California was originally left off the list of possible sites for Tesla Motors Inc.'s "gigafactory," but the Golden State has introduced a bill to offer the electric carmaker almost any incentive it might need to build the factory there.
Sen. Ted Gaines, a Republican, and Sen. Darrel Steinberg, a Democrat, announced their bill Thursday.
It aims to get Tesla's $4 billion to $5 billion battery factory and the 6,500 workers it's expected to employ in California.
When Tesla announced the factory in February, Arizona, Nevada, New Mexico and Texas were its top choices.
When California lawmakers complained about being left off that list, Elon Musk, the CEO of the Palo Alto, Calif.-based company, said he would take another look at the state.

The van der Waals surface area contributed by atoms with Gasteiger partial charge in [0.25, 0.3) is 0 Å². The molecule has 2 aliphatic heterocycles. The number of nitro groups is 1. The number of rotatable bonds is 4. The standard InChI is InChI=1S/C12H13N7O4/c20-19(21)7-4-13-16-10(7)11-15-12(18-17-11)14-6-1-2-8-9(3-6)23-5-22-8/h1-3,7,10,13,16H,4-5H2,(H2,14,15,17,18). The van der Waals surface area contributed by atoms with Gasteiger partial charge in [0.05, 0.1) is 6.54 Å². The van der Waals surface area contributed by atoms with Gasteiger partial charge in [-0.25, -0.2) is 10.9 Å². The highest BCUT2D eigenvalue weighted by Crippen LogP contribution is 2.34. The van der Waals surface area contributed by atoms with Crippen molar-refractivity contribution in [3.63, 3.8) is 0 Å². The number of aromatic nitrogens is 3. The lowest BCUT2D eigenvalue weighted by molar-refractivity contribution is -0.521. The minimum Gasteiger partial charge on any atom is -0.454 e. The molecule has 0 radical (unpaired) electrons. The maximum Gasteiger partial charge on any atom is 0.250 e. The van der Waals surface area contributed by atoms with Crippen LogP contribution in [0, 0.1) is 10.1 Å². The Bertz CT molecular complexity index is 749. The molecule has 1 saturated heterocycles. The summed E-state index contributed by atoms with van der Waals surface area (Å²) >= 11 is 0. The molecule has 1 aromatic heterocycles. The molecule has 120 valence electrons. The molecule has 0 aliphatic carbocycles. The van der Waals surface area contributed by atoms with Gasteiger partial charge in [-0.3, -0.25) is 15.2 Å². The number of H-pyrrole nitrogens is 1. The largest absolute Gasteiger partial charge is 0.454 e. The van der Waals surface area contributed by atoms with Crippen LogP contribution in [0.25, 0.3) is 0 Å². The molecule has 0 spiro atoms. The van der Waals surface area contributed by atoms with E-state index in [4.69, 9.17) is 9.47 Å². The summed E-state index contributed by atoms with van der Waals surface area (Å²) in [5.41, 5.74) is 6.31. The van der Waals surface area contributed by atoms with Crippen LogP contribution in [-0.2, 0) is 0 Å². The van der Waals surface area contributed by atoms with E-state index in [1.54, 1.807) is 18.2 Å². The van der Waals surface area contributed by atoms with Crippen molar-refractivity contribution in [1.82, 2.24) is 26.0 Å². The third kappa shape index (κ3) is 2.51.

But California was a long shot, he said, because it would take too long to permit the project, and Tesla is on a tight timeline to build the factory because battery production is critical to its business.
California Senate Bill 1309 declares the intent to streamline the regulatory and environmental permitting.
It also aims to level the playing field with the other states competing for the factory, all of which have some combination of friendly tax policies, job training and outright cash grants to land such deals.
"Everything is on the table — tax credits, investment credits, hiring credits," Gaines said in the announcement.